Wednesday, 30 June 2010

The Comedy of Errors at Regent's Park Open Air Theatre

Ahh, the Open Air Theatre. Ahh, theatre trips with your sister. Ahh, the joy of an unfamiliar Shakespeare comedy. Ahh, summer pleasures.

I don't know The Comedy of Errors. At all.

Turns out, it's hilarious. And not just in that imagine-these-ancient-jokes-being-funny-once kind of way that Shakespeare sometimes is. This felt really funny *now*. I know slapstick and visual comedy of one sort or another will always tickle funny bones. Ditto for gratuitous gorilla suits (file under "Never Not Funny"). But there are moments in the text that really sparkle for me too: Dromio's talking about the fat maid being like a map of the world could've almost been part of a Jimmy Carr sketch, somehow. And riffed nicely with the current World Cupish kind of foreigner stereotyping we'll be enduring until 11 July.

After dwelling on the show, I realise I also love Daniel Weyman's Antipholis of Syracuse. In a slightly silly way, I'll confess he reminds me of MC from school's Demetrius. It's an incredibly measured performance, building brilliantly from excited naivety to slight bemusement, to cheeky confusion, to pure bewilderment, to utter incomprehension. If he moved too soon at any point, the perfect arc of the show's comic tension would spoil. But he doesn't. Top notch.

I also love the way shows at the Open Air Theatre go for the playful, the magical, the theatrical. It's been the case in most of the things I've seen there recently. As well as a heavy dose of class and quality, everything seems to be dusted with an air of the "wonderful", in the real sense of the word.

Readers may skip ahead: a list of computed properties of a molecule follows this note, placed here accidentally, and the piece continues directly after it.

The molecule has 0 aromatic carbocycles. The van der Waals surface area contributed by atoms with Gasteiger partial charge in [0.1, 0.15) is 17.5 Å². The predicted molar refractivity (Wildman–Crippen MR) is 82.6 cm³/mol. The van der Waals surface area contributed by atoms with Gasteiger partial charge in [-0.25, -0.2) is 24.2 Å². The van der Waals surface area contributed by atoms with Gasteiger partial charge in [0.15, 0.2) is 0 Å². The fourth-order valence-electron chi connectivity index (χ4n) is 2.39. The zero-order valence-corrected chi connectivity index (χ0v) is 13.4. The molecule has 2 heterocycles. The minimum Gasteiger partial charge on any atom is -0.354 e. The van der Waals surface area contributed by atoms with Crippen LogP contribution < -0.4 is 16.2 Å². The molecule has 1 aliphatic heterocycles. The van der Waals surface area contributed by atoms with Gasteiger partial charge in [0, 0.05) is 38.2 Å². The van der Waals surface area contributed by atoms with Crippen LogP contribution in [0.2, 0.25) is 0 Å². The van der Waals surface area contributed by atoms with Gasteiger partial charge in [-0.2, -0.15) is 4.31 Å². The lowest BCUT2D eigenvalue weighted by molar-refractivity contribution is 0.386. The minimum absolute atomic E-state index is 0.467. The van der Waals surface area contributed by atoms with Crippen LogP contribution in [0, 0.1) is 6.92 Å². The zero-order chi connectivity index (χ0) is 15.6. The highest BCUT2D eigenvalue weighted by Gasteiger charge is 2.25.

They're full of wonder.

There's just something classic about a group of people, forming a tail behind a leader, reacting as one to a percieved threat. In his review, Charles Spencer (who hates everything I like about TCofE, including Shakespeare's story, and likes everything I don't) tired of what he regarded as the "Keystone Kops" routines. A and I, relishing the childish wonder of seeing this kind of tableau working perfectly, compare it to The Enormous Turnip, and file this sort of thing in that "Never Not Funny" drawer.

And the Open Air Theatre's actors, with their audience in daylight for at least half of the show, also seem to have perfected the "cheeky glance to the audience" to a tee. Both Dromios execute this perfectly, as do several other members of the cast. And it has me on the edge of my seat every time. Feeling their frustrations. Laughing at their expressions. *In* the play. Captivated.

It's something that I think The Globe could learn from, to be honest. (Gasp as ZJG seems to suggest something at The Globe could be improved!) Slick moments of 21st-century audience interaction seem so much more successful at the Open Air Theatre - why? Is it because these guys are on your level? Somehow feel closer? Who knows.

Anyway, I loved it. And cried at the end, which does reveal the play's aching heart, despite what Mr Spencer would have you think. And I reviewed it for londonist and for work, if you want to read more.

No comments:

Post a Comment